November 21, 2008 posted by Kyla Bender-Baird [caption id="attachment_722" align="alignleft" width="258" caption="Ellen Bravo, Lilly Ledbetter, Pamela Stone"] [/caption] Despite years of legislative lobbying, grassroots activism, and extensive research, the gender wage gap has remained largely unchanged in the past two decades. Women on average still earn 77 cents on the dollar compared to men and are often marginalized in minimum-wage jobs. Having children, furthermore, increases men’s earning potential while decreasing women’s incomes. To address these continuing inequalities, the Equal Pay Coalition NYC—spearheaded by the New York Women’s Agenda  —gathered a panel of experts and activists at Hunter College Wednesday morning. Partners for the event included the National Council for Research on Women  and the National Women’s Law Center . Maria Hinojosa, managing editor of PBS, moderated. The panel included Ellen Bravo (former director of 9to5, National Association of Working Women), Edward Ott (Executive Director of the New York City Central Labor Council), Donna Pedro (a diversity compensation expert), Dr. Pamela Stone (professor of gender equity) and Lilly Ledbetter whose Title VII pay discrimination lawsuit rejuvenated the movement for pay equity.
In her opening remarks, Jennifer Raab—President of Hunter College—stated that fair pay is a foundation of equal rights. The New York City Council passed two resolutions last year demanding equal pay at state and federal levels. A recent GAO report , however, found that a 20% pay gap has remained consistent throughout the past 20 years.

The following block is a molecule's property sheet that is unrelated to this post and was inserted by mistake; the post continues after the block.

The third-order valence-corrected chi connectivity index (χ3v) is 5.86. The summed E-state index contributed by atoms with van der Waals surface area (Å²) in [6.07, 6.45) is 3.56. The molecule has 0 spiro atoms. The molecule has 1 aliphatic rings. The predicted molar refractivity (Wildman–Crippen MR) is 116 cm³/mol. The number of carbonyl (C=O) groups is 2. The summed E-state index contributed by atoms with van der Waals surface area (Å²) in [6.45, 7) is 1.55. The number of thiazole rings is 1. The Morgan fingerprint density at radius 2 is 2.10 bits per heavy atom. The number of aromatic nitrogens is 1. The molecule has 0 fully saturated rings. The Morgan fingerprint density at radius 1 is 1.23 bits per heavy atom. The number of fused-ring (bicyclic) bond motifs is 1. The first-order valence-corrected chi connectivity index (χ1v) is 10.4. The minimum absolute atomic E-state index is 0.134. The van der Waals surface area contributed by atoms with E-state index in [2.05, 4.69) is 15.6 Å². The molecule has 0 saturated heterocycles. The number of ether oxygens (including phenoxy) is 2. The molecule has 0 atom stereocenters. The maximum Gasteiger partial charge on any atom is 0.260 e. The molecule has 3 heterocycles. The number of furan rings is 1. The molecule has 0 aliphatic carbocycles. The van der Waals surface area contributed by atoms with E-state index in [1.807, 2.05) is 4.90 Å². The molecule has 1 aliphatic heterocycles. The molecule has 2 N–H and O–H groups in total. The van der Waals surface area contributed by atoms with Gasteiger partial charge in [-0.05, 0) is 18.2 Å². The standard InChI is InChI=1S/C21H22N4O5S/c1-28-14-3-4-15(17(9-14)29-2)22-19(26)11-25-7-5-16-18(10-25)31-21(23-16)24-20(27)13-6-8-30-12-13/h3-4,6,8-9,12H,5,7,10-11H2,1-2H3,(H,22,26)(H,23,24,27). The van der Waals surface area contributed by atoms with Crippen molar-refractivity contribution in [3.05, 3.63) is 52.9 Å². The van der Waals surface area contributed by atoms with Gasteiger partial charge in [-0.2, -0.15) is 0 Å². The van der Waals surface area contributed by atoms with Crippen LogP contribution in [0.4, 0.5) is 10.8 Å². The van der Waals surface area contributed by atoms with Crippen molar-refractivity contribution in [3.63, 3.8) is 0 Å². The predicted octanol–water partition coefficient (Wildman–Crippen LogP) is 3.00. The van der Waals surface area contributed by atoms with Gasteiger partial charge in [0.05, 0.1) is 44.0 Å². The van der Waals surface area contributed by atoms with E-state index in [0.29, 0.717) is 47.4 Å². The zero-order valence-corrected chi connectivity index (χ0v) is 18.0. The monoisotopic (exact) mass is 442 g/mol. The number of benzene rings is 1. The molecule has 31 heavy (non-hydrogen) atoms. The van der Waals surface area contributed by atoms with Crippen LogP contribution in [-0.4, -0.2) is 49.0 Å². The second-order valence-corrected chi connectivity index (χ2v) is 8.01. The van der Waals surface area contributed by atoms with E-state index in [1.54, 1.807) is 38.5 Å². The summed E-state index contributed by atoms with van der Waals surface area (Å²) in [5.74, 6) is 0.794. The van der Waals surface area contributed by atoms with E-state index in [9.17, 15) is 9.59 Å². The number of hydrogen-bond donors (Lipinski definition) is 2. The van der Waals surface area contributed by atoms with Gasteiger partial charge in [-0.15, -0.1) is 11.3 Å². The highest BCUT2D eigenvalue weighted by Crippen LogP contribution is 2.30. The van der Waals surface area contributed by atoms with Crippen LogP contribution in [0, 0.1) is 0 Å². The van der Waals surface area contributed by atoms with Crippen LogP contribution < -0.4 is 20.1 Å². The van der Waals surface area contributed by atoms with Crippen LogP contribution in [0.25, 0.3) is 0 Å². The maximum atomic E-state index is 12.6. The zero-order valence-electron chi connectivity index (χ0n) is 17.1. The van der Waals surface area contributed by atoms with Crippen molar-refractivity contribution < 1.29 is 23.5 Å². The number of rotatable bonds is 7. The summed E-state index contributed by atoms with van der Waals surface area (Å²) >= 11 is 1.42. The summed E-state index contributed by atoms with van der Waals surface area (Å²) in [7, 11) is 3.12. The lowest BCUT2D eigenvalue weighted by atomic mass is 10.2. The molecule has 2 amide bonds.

How do we move this conversation forward, Hinojosa asked. And in particular, how do we reach out to young women to ensure that the campaign does not stop until fair pay is achieved? One strategy is to broaden the language of pay equity so that it is more inclusive and representative of reality. Instead of framing the issue as a “woman’s issue,” talk about pay equity as a family issue and as integral to the economic security of our nation, suggested Ellen Bravo. Sixty percent of New York households are headed by a woman. As NCRW’s fact sheet on minimum wage  points out, women and working families benefit most from increasing minimum wage and securing pay equity.
Rather than another bailout, Ott suggested that the new administration pass the Employee Free Choice Act and Lilly Ledbetter Fair Pay Restoration Act as part of an economic stimulus package. Along these lines, NCRW’s Big Five Campaign  has outlined key elements to ensuring economic security as well: guaranteed paid leave, raising the minimum wage, affordable and accessible child care, and ending predatory lending practices.
The panelists agreed that we also need workplace protections designed for mothers specifically. While 19 states have laws prohibiting discrimination based on marital status, only 1 (Alaska) prohibits discrimination based on family responsibilities. Several panelists felt that discrimination against mothers—aka the “mommy penalty”-- may be the last frontier of sexism, a battle organizations like MomsRising  have been fighting for a number of years now to expose. In the wake of the election, we are living in an economically challenging time, but one rife with opportunity. One thing is clear: fair pay for all is long overdue. For further reading, check out these reports: World Economic Forum Global Gender Gap  report finding a persistent gender gap in economics and political representation The Economic Status of Women in New York State , commissioned by the New York Women’s Foundation